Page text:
My father’s father, “Jido” to me, was a man of integrity and great character. When he is remembered, it is with love and admiration. He lived with my family in the United States for a time. We were in Oklahoma. I was three and four, and my younger sister was just born. Jido along with my father’s mother, Tayta, and my aunt Ghada, were layers in our household.
Perhaps it is rare, but I wonder if this is not true for everyone: I had a person in my life who never showed me anything other than kindness. Jido was that person. He was firm, and he demanded respect, but never with shouting or a raised hand that incited fear. If he spoke loudly or made as if he might swat me, he followed his words with a twist of his lips or a twinkle of his eyes so I knew he was always on my side. He was rooting for me. No matter my rudeness, he enjoyed me. That security was and is invaluable.
The Jido I knew as a child was different than the man I met again as an adult in Kayfoun in 2002. He had aged. He was no longer the energetic man who took me for walks with my younger sister on his shoulders, hunting snakes on the dirt road, his eyebrows crooked with the promise of adventure. By 2002, he shuffled, body bent over a cane no matter how he stretched himself. He walked up and down the road every morning, pushing trash to the side. In 2003, I often walked with him, making use of my small vocabulary by counting the laps with him or repeating the names of weeds or identifying which beit belonged to whom. By then I had lost the Arabic we had spoken fluently together. (This was evidenced when a man slowed his car on the mountain to ask which home was Beit Ayoub. I told him I did not know only to realize that Beit Ayoub was my family’s house. Was I not Shawna Ayoub?) When Jido left America, he took the language with him. He also took a lot of the laughter.
Forgive me if these words do not convey images distinctly. Here is the truth about what I am writing: This does not flow from me. I am struggling. I loved my grandfather with a depth and sincerity I did not experience again until my first child was born. Even my love for my husband has not been as constant or secure. One reason is that Jido had to leave the United States before he could ever reveal himself as other than delightful. Another is, just after I came to know him again and was able to plumb the depths of his character, he left this life.
As an adult, I have much greater clarity than a child who looks upon an influential adult as capable of hanging the moon. Since Jido’s passing, God rest his soul, I have examined his son’s imperfections, tracing them back to a man so glorified by family and friends he never appeared less than excellent. I do not have a desire to cast aspersions on Jido’s character; I simply long to see him as human. Certainly there were mistakes on his part as a man and parent. Perhaps he was too harsh with the strap. I do not know. Perhaps he chose not to see a traumatic moment in his child’s life–perhaps he thought ignoring it would make it smaller and less hurtful. I do not know. In truth, I do not even know if there was such a moment to ignore, although when I examine his son- my father- I wonder if my dad is not more like me than he knows.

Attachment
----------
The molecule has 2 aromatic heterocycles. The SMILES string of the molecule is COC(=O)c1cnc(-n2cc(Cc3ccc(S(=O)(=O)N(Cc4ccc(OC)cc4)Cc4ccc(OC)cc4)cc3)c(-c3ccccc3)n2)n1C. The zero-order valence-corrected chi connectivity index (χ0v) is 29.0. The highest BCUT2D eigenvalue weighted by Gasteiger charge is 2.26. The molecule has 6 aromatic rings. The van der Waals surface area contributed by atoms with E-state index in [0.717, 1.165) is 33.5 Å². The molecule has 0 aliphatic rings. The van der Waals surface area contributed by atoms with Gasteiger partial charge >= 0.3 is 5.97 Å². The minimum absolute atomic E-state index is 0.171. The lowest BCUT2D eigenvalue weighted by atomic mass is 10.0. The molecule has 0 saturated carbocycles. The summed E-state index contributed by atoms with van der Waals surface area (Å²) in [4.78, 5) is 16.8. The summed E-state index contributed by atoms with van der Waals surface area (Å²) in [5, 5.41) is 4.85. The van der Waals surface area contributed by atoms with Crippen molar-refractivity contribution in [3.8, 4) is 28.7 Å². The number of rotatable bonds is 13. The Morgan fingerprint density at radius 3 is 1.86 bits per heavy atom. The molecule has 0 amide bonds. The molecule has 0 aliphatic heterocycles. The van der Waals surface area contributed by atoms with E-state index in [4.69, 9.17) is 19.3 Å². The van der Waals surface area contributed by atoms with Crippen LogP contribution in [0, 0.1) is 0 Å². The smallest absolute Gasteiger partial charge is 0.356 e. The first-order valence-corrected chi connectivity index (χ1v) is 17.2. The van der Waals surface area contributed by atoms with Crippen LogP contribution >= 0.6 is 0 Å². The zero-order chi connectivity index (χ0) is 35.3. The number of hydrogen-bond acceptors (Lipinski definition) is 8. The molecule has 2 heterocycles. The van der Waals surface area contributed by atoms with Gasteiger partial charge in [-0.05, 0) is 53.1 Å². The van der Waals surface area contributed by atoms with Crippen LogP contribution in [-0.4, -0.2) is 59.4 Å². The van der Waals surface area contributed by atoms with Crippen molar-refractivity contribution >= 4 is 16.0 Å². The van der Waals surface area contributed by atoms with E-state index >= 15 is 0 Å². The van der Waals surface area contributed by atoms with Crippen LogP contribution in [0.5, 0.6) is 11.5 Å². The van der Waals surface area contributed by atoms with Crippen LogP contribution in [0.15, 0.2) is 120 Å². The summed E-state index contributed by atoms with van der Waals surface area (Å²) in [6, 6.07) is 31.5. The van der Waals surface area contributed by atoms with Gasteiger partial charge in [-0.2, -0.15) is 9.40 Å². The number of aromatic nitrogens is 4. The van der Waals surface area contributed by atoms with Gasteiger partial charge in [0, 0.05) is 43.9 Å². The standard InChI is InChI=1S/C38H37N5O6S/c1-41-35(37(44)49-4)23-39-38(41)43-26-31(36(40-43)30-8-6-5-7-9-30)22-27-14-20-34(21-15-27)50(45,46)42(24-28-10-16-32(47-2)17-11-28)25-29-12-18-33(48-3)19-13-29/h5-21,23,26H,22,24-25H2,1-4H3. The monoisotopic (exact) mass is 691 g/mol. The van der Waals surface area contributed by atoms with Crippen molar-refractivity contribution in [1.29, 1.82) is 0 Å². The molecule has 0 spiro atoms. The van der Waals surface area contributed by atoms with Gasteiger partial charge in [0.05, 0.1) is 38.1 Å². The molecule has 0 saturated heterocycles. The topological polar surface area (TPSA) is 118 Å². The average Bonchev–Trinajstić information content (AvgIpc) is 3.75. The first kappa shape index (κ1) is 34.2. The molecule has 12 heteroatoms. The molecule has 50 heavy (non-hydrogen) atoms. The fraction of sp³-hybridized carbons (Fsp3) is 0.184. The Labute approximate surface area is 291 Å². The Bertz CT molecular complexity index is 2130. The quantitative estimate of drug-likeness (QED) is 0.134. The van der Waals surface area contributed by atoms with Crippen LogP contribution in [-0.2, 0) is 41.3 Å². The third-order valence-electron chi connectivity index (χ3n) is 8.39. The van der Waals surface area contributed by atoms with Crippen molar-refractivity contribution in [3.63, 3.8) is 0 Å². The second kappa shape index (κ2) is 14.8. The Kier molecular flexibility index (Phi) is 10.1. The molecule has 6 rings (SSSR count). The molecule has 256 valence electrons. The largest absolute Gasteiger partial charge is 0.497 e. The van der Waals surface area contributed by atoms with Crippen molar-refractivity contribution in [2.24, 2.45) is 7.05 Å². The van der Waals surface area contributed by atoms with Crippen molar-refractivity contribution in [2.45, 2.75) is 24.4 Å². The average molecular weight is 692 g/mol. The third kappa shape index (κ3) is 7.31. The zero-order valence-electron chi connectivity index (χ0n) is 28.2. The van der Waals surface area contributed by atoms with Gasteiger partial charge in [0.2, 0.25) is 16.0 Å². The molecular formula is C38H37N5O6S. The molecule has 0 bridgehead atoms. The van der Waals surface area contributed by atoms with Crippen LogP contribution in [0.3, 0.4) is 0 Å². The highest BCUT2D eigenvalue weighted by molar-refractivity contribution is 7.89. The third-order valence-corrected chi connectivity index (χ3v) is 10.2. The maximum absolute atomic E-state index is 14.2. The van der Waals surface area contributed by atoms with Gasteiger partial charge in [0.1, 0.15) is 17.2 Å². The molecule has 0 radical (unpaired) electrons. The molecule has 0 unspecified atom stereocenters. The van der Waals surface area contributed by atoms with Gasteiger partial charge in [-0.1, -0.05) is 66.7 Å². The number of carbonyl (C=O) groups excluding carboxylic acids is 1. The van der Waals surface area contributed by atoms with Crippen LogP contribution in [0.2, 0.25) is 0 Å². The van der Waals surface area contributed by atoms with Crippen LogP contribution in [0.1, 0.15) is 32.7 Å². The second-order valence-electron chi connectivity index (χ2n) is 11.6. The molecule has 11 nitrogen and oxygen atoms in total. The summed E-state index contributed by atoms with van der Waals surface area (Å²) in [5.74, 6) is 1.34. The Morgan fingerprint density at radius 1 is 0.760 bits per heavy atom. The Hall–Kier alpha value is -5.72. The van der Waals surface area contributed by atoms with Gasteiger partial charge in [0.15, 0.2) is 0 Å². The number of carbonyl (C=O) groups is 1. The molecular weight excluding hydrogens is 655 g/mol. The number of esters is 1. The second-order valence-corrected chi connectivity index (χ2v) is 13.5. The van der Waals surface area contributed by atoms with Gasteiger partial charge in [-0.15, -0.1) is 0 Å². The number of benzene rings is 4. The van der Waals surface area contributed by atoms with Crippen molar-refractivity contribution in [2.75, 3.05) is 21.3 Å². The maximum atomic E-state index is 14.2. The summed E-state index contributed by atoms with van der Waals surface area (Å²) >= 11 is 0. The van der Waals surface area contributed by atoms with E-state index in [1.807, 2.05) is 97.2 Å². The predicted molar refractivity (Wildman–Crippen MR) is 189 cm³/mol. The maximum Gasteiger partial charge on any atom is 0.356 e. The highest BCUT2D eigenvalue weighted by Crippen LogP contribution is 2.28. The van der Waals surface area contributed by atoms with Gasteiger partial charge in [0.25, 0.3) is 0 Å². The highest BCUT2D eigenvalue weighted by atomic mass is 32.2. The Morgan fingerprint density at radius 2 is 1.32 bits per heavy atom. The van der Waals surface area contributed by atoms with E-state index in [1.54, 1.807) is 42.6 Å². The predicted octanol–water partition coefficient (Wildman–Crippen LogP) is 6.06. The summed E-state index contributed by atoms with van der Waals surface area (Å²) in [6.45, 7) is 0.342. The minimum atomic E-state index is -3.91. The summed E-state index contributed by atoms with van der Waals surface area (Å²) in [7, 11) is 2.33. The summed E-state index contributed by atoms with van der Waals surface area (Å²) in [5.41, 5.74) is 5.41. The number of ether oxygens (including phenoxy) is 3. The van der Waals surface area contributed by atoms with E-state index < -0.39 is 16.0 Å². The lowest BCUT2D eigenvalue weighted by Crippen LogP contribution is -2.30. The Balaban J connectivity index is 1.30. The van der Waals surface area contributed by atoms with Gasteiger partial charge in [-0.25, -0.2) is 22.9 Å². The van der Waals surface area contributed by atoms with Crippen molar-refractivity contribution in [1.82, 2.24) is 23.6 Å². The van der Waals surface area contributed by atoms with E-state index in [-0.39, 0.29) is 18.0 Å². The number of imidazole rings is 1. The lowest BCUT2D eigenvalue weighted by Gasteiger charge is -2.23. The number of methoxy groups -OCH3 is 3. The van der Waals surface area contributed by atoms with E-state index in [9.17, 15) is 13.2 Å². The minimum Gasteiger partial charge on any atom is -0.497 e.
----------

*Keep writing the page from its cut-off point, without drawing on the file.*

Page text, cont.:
But what I learn when I dig deeper is the same as what I am told. Jido was a teacher in a developing country. He excelled in educating the Lebanese youth. He was the principal of a well-reviewed school. He brought Boy Scouts to Lebanon. He travelled with troops to Europe and some areas of the Middle East. In fact, the Boy Scouts led his funeral procession when he passed. Jido was the voice of Ramadan, top in the country for reciting the Qur’an. During the holy month, it was his voice his countrymen tuned into on the radio. He was pious. He valued his wife and children. He kept ties with his neighbors. He shared the best fruits of his orchard first, keeping the misshapen and marked fruits for his home. He was eager to gift, easy to love, and quick to laugh. He accepted my American mother with joy rather than the disdain many other Lebanese–especially those in America–offered. And whenever possible, he treated us to ice cream.
I share these thoughts now because Jido is as important as my aunt in my recipe collection. Meals in Lebanon are a family event. At the table we come together and look into each other’s faces and celebrate life with our tastebuds. When I look at the dishes to be shared here, I see his face. While I lost most of my Arabic speaking skills, I retained the language of food. At the table, we were able to converse without barrier. Whether with a single word such as riz or djaj, or a pleasurable sounds (mmm), we understood one another. With understanding comes comfort and security. It is no surprise that in group situations, where I experience social anxiety and the fear of rejection, I silently devise menus I believe will inspire love in the masses. And in private moments over a dish well-loved, I recall Jido and the other great loves from whom I am exiled, so I am never eating alone.